Pristiq Medication Information:

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Pristiq medication comes in several different strengths; click on the strength you need to view prices from pharmacies competing to earn your business.

Pristiq 50 mg
Pristiq ER 50 mg
Pristiq ER 100 mg
Pristiq 100 mg

About Pristiq

What Pristiq is used for

PRISTIQ has been prescribed to you by your doctor to treat your depression. Treatment with these types of medications is most safe and effective when you and your doctor have good communication about how you are feeling.

What Pristiq does

PRISTIQ belongs to a class of medicines called serotonin and norepinephrine reuptake inhibitors (SNRIs). It is thought to work by affecting two naturally occurring brain chemicals, serotonin and norepinephrine.

When Pristiq should not be used

Do not use PRISTIQ if you are:

  • allergic (hypersensitive) to desvenlafaxine, venlafaxine or any of the other ingredients in PRISTIQ.

  • taking or have taken, within the last 14 days, another medicine known as monoamine oxidase inhibitor (MAOI). Taking an MAOI together with many prescription medicines including PRISTIQ can cause serious or even life-threatening side effects. Also, you must wait at least 7 days after you stop taking PRISTIQ before you take any MAOI. (See Other medicines and nutritional or herbal supplements:.)

  • taking other drugs that contain venlafaxine or desvenlafaxine.

  • taking any prescription or non-prescription medicines, including nutritional or herbal supplements without checking with your doctor first (see Serotonin syndrome:).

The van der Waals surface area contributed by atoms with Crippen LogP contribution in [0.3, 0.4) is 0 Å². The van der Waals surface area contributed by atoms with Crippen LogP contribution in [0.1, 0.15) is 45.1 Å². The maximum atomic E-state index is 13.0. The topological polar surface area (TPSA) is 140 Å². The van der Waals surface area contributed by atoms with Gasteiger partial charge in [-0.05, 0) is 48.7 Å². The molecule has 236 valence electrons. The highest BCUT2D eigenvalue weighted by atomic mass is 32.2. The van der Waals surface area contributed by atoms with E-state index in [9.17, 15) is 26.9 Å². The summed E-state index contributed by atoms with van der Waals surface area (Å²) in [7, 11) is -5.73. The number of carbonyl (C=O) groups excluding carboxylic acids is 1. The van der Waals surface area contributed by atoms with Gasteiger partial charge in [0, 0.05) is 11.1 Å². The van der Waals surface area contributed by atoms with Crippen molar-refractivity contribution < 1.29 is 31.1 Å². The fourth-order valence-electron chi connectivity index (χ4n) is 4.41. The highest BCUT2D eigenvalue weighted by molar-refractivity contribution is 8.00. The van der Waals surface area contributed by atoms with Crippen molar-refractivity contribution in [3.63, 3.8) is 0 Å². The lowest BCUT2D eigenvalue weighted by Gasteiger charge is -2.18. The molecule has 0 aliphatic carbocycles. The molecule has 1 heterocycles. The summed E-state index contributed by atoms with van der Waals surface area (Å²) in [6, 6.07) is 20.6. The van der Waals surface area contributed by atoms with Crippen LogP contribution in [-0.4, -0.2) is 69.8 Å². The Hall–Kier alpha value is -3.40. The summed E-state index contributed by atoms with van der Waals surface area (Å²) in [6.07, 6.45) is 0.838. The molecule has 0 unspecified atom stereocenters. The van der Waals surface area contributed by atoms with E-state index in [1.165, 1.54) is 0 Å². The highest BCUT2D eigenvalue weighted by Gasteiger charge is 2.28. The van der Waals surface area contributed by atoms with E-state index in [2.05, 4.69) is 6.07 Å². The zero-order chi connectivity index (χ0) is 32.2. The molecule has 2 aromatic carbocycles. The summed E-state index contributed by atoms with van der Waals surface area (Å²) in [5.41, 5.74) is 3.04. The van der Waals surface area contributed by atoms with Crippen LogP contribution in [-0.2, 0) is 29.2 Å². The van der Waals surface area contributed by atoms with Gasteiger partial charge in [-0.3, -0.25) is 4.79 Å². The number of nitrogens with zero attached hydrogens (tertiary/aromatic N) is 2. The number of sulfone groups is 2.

What the medicinal ingredient is

Desvenlafaxine succinate.

What the important nonmedicinal ingredients for Pristiq are

The nonmedicinal ingredients are: film coating (which consists of dextrose, maltodextrin, sodium carboxymethylcellulose, stearic acid, titanium dioxide and iron oxides), hypromellose, magnesium stearate, microcrystalline cellulose and talc.

What dosage forms Pristiq comes in

  • The 50 mg tablet is a light pink, square pyramid tablet debossed with “W” over “50” on the flat side (50 mg of desvenlafaxine as desvenlafaxine succinate).

  • The 100 mg tablet is a reddish-orange, square pyramid tablet debossed with “W” over “100” on the flat side (100 mg of desvenlafaxine as desvenlafaxine succinate).

PRISTIQ 50 mg, and 100 mg are available in:

  • HDPE bottles of 14, 30 and 90 tablets.

  • Unit dose blister packs of 7, 14 and 28 tablets.

Warnings and Precautions

You have been given PRISTIQ to treat depression. You, your family and caregivers should watch closely for signs of unusual behaviours, depressive symptoms, or suicidal thoughts or behaviours, especially at the start of therapy or any change in dose. Such symptoms should be reported to your health professional right away.

Tell your health professional immediately if you have any distressing thoughts or feelings at any time or if you are feeling changes in mood like sadness, apathy or agitation.

Other medicines and nutritional or herbal supplements

  • Please tell your doctor or pharmacist if you are taking or have recently taken any other medicines, including medicines obtained without a prescription.

  • Avoid taking PRISTIQ with other medicines containing venlafaxine or desvenlafaxine.

  • Your health professional will decide if you can take PRISTIQ with other medicines.

Other medical problems

Tell your doctor if you:

  • are taking other medicines, herbal or nutritional supplements (see Other medicines and nutritional or herbal supplements: and Serotonin syndrome:).

  • have eye problems such as certain kinds of glaucoma (increased pressure in the eye).

  • have a history of high blood pressure.

  • have a history of heart problems.

  • have a narrowing or blockage of your gastrointestinal tract (your oesophagus, stomach, or small or large intestine).

  • have a history of fits (seizures).

  • have a history of low sodium levels in your blood.

  • have a tendency to develop bruises (history of bleeding disorders).

  • have a history of high cholesterol.

  • have a history or family history of mania or bipolar disorder.

  • have kidney problems.